Despite the advancement of technologies in catheter and imaging tools and as shown by the wide range of explicit testimonies from cardiologist Key Opinion Leaders (KOLs) across Europe and the US, there is currently NO method of providing real-time analysis, 3D+t visualization and verification to the clinician that both a complete closed path and depth have been achieved. As a result, the outcome of AFib ablation using today’s techniques is not adequate for the fast growing number of patients, leading to unnecessary high re-intervention rates and costs.
The overarching aim of this 24-month EIC project is to develop the VERAFEYE system through market approval and thus ensure that a disruptive catheter-based imaging technology for the monitoring and verification of AFib ablations finds its way into clinical practice. To achieve this, a major development and validation effort is spread across 5 work packages grouped into project management, product development, regulatory pathways, pre-clinical and clinical validation, as well as manufacturing and supply chain setup.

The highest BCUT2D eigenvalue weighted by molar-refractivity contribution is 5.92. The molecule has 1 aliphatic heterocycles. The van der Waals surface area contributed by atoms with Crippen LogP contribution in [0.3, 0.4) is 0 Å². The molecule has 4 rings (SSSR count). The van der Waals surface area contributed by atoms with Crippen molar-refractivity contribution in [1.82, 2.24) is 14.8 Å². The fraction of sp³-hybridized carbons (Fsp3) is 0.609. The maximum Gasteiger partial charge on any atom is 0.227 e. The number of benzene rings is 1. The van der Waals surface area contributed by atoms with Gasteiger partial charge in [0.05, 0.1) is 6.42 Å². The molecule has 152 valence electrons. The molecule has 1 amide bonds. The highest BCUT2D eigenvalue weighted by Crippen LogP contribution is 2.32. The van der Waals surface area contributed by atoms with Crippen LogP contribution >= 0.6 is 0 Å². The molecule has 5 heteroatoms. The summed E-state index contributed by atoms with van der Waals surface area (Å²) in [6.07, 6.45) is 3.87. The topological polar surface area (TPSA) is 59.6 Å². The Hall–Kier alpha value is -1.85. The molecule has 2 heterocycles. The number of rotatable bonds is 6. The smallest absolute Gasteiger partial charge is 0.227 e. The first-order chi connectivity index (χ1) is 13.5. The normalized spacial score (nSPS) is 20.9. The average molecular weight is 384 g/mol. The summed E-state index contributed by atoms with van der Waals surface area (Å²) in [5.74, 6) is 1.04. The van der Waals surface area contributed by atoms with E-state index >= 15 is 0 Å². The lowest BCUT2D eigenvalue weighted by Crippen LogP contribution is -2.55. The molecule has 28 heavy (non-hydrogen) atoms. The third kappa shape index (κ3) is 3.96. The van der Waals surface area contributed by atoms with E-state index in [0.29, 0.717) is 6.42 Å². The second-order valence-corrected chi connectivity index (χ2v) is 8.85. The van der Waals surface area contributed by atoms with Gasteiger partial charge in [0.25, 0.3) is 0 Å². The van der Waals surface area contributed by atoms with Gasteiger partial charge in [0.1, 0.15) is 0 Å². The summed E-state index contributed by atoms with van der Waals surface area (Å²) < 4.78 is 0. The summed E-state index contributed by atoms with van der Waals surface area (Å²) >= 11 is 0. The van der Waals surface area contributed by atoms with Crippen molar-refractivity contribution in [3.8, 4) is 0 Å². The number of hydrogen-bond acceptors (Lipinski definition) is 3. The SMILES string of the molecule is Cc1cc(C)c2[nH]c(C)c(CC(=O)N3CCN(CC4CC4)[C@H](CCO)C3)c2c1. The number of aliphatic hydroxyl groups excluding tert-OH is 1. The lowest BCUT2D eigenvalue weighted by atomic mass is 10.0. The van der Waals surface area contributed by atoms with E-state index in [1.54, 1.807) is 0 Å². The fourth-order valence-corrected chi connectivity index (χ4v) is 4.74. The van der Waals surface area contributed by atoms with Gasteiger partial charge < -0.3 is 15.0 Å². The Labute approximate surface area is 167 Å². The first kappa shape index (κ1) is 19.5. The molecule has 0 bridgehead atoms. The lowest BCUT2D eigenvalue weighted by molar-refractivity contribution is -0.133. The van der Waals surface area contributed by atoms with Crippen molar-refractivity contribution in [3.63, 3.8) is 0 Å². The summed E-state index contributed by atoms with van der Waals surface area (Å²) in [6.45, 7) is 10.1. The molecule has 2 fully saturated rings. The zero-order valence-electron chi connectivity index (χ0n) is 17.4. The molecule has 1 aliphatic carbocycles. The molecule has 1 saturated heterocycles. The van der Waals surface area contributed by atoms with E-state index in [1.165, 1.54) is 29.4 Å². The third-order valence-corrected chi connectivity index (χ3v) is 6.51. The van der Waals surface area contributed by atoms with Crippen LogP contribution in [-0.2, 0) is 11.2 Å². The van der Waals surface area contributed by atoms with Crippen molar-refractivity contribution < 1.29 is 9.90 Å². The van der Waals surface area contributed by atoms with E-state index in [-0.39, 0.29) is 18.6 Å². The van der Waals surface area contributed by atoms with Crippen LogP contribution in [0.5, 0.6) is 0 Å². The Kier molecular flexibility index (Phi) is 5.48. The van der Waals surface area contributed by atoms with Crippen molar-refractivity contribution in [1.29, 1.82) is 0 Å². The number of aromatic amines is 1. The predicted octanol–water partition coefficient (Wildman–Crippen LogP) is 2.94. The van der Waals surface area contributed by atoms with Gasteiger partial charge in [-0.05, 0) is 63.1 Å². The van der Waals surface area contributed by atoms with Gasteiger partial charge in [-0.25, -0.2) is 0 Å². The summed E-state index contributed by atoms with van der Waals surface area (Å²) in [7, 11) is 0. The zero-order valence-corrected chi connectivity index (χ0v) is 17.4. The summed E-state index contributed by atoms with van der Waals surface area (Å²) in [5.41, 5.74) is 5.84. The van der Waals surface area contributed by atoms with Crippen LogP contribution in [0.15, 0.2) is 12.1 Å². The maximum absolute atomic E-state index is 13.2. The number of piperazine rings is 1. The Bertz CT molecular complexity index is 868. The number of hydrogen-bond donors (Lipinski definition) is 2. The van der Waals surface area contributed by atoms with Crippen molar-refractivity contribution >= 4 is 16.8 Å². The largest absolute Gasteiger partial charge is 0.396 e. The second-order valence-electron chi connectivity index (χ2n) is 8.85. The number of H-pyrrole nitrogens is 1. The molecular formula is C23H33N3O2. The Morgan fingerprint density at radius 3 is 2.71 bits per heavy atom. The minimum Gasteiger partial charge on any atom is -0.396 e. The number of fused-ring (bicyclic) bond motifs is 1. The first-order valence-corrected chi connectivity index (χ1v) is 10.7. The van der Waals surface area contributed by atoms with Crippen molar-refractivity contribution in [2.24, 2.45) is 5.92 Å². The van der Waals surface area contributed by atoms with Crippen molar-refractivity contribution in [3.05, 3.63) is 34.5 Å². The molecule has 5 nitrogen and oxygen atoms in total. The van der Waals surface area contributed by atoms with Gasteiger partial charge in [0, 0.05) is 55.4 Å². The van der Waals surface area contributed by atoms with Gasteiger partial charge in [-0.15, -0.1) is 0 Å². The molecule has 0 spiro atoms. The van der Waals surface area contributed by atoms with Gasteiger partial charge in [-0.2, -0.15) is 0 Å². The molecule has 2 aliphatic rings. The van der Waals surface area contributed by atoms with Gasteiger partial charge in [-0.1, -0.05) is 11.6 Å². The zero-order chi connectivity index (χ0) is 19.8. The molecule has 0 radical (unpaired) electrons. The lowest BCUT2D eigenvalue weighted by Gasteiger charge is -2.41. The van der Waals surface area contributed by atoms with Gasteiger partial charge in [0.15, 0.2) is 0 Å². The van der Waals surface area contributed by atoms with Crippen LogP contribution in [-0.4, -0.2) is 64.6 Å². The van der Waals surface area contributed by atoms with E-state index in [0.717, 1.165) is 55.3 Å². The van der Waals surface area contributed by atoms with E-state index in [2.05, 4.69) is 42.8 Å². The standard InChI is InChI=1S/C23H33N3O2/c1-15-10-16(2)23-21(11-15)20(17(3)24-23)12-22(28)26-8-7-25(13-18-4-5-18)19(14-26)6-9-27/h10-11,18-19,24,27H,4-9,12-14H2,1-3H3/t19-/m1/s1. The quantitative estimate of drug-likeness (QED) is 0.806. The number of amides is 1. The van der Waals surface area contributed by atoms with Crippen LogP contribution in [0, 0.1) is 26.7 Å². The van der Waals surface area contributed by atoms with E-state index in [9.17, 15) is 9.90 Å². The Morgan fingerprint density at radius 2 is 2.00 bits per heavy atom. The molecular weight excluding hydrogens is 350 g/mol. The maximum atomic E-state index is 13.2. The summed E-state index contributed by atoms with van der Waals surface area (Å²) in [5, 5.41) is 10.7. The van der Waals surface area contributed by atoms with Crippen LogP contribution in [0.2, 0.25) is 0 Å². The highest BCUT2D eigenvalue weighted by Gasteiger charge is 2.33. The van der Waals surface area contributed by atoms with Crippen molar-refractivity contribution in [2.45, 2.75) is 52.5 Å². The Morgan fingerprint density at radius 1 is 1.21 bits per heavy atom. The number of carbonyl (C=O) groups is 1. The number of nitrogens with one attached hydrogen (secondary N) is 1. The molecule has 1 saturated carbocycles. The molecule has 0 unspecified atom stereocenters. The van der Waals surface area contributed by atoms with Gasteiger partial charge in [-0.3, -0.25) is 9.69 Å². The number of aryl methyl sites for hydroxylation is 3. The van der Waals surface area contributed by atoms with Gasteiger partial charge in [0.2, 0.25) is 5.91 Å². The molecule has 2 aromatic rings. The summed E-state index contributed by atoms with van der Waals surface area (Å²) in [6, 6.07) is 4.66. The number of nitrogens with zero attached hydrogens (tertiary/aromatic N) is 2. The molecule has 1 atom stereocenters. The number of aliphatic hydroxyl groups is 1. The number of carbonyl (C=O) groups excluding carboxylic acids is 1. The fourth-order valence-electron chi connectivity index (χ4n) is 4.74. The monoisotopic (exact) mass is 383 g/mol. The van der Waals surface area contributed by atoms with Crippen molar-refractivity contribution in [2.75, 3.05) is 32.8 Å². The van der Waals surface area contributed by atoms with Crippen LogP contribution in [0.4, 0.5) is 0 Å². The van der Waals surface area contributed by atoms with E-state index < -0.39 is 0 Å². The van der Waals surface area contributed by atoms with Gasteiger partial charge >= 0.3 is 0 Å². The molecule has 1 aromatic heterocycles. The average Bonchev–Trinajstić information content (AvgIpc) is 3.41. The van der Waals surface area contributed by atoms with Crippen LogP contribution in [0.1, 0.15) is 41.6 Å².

• WP1 Project Management: During the first year of the project, the activities in the WP included recruitment of the team and resourcing of the project, project reporting, and overall project management as foundation for the overall work plan in the project.
• WP2 Product development: The reporting period was focussed on development iterations of the catheter to improve performance, and development multiple versions of a patient interface unit and system console towards. Components and system configurations were tested for each iterations in bench and ex-vivo. Software development for imaging, and image reconstruction as well as visualization focussed on the backend implementation.